Round five failed to produce any players winning their fifth game. The three leaders all drew, while Navara and Saric from the chasing pack won their games to join (or rejoin in the case of Navara) the lead. There were now five players on 4.5/5. Three players, all Kosovar locals, remain on zero.
Round six saw a lone leader for the first time, with Croatian GM Saric winning his game against Matlakov. His standing at the end of this round was sole first with 5.5/6, with a chasing pack of five players on 5/6, including the other four from round five with Kovalenko moving up into shared second following his win with Black against Parligras. Only one player, a Kosovar junior, had yet to get off the mark.
In round seven, Inarkiev beat Saric, and Navara beat Jobava to share the joint lead with 6/7. Saric fell back to the chasing pack of six players on 5.5/6. The local junior remained on zero. 228 players remained in the event.
Round eight saw a sharp tactical battle between Navara and Inarkiev for the lead in the event, with Inarkiev emerging as the winner of the game and sole leader at this point in the championship with 7/8 and a superb TPR of 2948. Navara (6/8) fell behind the chasing pack of Wojtaszek, Kovalenko and Goganov who were in joint second with 6.5/8.
Round nine and Inarkiev consolidated his sole lead with a win over Kovalenko who made a couple of blunders in the endgame. Inarkiev now led the event with 8/9, a point ahead of Wojtascek and Goganov on 7/9. One player in the field was still to get off the mark.
The penultimate round yielded the predictable number of draws as players standing to qualify for the World Cup sought to defend their potentially qualifying placements thus far. Nine of the top twelve games were drawn, including Inarkiev's game against Goganov (with Inarkiev retaining his full point lead over the field). The exceptions were Kovalenko's win against Fressinet, Nisipeanu's win over Khismatullin and Dreev's win over Yilmaz. The qualifiers will come from the large group of players who finish the event with seven points or more. However, as players standing on 6.5 or 7 points were placed 5th through to 42nd on placement, there was considerable tension leading into the last round, especially on the twenty one players with 6.5 points currently located at 21st to 42nd on the standings.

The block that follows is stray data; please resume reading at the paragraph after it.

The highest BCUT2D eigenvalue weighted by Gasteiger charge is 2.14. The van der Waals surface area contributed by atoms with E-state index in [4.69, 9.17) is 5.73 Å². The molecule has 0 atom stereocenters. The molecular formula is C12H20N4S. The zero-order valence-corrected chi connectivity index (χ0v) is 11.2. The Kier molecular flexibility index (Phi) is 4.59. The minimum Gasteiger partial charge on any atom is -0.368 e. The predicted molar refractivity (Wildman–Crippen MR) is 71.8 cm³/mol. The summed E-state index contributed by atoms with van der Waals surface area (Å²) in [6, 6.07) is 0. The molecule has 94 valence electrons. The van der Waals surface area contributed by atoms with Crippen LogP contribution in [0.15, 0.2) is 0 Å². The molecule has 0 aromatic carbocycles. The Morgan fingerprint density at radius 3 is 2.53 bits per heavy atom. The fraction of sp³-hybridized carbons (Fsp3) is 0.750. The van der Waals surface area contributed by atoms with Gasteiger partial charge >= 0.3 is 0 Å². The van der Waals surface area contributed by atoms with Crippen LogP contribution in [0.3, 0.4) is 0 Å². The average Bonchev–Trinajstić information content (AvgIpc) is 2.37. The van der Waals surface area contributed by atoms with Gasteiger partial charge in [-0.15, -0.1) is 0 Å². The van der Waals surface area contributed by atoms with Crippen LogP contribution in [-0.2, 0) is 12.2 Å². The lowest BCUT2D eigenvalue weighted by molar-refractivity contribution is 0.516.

Ernesto Inarkiev drew with Piorun in the 11th and final round to become the 17th European Champion, scoring 9/11 and taking clear first place by half a point from outright second-placed Igor Kovalenko of Latvia. They, and the next 21 players from the event qualified for the World Cup (2017).
(1) Wikipedia article: European Individual Chess Championship; (2) https://www.google.com.au/maps/plac... & Wikipedia article: Gjakova; (3) Wikipedia article: Swiss-system tournament
Complete results and standings
Previous: European Championship (2015). Next: European Championship (2017). See also European Championship (Women) (2016)